Thursday 13 October 2022

Herbaria (Leandro Listorti, 2022)

Amsterdam director Leandro Listorti's new film stands as the lengthiest work in his oeuvre; while he's previously made a couple of longer form movies, including 2018's The Endless Film—which, despite its title, did actually conclude after less than an hour—Herbaria tops them all in terms of duration, even if it does clock in at a scant 83 minutes.  Given that we've long since been in the age of the bloated running time, there's something refreshing about Listorti's approach of forgoing the filler in favour of simply saying what needs to be said.  That said, at no point does Herbaria feel rushed or overly pragmatic; rather, it's a contemplative, somewhat ethereal essay film, one that makes its important points with grace and subtlety.  Herbaria screens at the London Film Festival on Sunday—which marks the close of this year's edition—when it plays alongside Seaweed, an engaging short documentary on farming the marine vegetable of the title.

Both Seaweed and Herbaria are part of the festival's Experimenta strand, and as such rub shoulders with the likes of comic-fuelled collage The Blue Rose of Forgetfulness and James Benning's much-anticipated The United States of America.  Over the years, I've found that Experimenta has thrown up some real discoveries—often at a point when festival fatigue is threatening to kick in—and it forms a fascinating part of the LFF programme.  Moreover, some of the titles shown in Experimenta are quite rare; much to my chagrin, I still haven't tracked down a copy of a terrific film I saw in the section all the way back in 2013.  Experimenta presents something very different from the narrative cinema that forms the bulk of the festival's offerings, which may well explain its appeal, and it's a strand that makes you feel compelled to take a chance on what it serves up; such practice is actively encouraged by the sale of the Experimenta pass, which entitles you to three screenings for a very reasonable £21.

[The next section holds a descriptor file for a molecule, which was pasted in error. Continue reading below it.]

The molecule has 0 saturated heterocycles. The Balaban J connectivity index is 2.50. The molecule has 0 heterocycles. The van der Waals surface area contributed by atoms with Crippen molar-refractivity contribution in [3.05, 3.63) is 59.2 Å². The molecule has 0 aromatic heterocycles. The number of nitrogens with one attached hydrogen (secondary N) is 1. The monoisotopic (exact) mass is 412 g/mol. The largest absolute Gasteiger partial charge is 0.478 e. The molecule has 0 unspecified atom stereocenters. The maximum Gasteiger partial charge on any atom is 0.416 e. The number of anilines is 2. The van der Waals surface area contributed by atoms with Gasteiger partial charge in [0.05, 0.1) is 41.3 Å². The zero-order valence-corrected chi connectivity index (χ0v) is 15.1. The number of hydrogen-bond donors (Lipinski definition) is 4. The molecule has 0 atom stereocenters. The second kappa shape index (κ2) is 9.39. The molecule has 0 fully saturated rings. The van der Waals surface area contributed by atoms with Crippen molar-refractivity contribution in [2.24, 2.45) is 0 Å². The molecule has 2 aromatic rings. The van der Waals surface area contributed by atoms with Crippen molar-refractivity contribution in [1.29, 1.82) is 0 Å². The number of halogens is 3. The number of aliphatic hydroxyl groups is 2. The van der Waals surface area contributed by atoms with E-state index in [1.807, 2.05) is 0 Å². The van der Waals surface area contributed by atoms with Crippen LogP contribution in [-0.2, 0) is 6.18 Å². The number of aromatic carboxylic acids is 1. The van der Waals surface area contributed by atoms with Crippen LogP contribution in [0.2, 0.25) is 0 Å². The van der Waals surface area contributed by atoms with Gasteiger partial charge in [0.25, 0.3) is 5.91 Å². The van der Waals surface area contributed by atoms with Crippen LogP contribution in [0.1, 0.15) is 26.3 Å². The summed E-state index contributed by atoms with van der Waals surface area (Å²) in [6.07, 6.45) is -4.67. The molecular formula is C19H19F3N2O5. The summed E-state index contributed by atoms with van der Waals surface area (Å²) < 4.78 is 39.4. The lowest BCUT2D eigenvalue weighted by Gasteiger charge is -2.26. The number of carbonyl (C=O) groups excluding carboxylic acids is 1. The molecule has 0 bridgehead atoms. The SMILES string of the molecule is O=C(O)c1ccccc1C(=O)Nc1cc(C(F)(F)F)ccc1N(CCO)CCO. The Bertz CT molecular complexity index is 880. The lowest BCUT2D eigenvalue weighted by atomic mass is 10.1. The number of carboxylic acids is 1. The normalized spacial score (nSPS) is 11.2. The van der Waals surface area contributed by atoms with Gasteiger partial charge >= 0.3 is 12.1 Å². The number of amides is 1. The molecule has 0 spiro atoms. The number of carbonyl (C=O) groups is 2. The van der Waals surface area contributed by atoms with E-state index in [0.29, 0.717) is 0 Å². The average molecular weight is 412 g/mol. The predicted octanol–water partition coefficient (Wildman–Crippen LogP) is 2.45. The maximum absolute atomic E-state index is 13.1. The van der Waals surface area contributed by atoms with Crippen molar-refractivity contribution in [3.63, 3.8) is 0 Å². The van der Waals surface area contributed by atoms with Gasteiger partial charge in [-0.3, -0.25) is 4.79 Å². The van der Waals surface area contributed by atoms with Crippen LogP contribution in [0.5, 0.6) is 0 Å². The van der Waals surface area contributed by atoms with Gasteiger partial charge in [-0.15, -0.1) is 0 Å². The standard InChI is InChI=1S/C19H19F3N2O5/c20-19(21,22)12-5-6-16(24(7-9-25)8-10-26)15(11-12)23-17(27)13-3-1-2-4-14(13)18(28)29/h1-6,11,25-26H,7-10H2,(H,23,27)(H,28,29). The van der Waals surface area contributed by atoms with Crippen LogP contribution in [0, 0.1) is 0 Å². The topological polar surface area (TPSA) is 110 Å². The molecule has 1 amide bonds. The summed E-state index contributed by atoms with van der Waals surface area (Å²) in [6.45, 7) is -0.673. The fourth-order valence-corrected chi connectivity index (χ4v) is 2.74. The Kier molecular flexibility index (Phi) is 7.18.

Herbaria is wholly concerned with preservation, both filmic and botanical.  While these two endeavours may seem disparate, Listorti is able to pull them together in a way that is as cohesive as it is surprising, with the overarching theme being the large-scale extinction of both plant species and movies.  The film looks at ways in which such declines can be arrested, and early on an explicit connection is made between Herbaria's two areas of interest: film is susceptible to fungus attacks on account of the coating of gelatine it bears on its surface.  It may surprise many to learn both that film contains gelatine (so yes, there is no such thing as vegan film), and that it—just like plant life—can be ruined by fungal problems; forget the threat that is vinegar syndrome for just a moment: in Herbaria, we witness alarming footage of fungi destroying an old reel of film, the unpreserved contents lost forever.

While it's far more likely that a film festival will attract many more cinephiles than botanists—and chances are that this majority will be more taken with the side of Herbaria that's explicitly concerned with cinema—the film's message regarding plant life is one that everyone would do well to listen to; since 1750, more than 500 species of plant have become extinct, and Listorti's film highlights the measures in place to ensure that yet more flora doesn't suffer the same fate.  The efforts taken to preserve and catalogue all manner of vegetation, as evidenced here, are quite remarkable, with the dedication on show recalling another LFF 2022 title, the excellent Geographies of Solitude, in which naturalist and environmentalist Zoe Lucas logs virtually everything that grows (or is washed up) on a remote Canadian island.  Like Geographies, Herbaria was shot on film, which lends an organic, tactile quality to this quietly impressive work.     

Darren Arnold

Images: BFI